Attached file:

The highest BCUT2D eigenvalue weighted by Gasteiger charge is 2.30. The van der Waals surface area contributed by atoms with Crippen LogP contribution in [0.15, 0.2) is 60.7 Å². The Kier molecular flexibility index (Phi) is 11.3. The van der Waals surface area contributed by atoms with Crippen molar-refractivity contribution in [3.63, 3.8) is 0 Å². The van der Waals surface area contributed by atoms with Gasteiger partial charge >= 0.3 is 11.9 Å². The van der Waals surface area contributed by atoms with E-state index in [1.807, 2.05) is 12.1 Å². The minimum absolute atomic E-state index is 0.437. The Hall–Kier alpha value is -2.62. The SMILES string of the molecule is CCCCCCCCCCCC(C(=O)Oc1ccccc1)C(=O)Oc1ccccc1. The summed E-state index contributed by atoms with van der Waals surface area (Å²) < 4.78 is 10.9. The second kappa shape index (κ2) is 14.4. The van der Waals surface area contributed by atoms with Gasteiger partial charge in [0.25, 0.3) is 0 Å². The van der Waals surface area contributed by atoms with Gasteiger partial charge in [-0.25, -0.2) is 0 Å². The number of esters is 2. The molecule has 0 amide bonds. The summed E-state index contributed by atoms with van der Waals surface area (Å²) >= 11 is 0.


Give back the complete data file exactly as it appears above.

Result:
The highest BCUT2D eigenvalue weighted by Gasteiger charge is 2.30. The van der Waals surface area contributed by atoms with Crippen LogP contribution in [0.15, 0.2) is 60.7 Å². The Kier molecular flexibility index (Phi) is 11.3. The van der Waals surface area contributed by atoms with Crippen molar-refractivity contribution in [3.63, 3.8) is 0 Å². The van der Waals surface area contributed by atoms with Gasteiger partial charge >= 0.3 is 11.9 Å². The van der Waals surface area contributed by atoms with E-state index in [1.807, 2.05) is 12.1 Å². The minimum absolute atomic E-state index is 0.437. The Hall–Kier alpha value is -2.62. The SMILES string of the molecule is CCCCCCCCCCCC(C(=O)Oc1ccccc1)C(=O)Oc1ccccc1. The summed E-state index contributed by atoms with van der Waals surface area (Å²) < 4.78 is 10.9. The second kappa shape index (κ2) is 14.4. The van der Waals surface area contributed by atoms with Gasteiger partial charge in [0.25, 0.3) is 0 Å². The van der Waals surface area contributed by atoms with Gasteiger partial charge in [-0.25, -0.2) is 0 Å². The number of esters is 2. The molecule has 0 amide bonds. The summed E-state index contributed by atoms with van der Waals surface area (Å²) >= 11 is 0.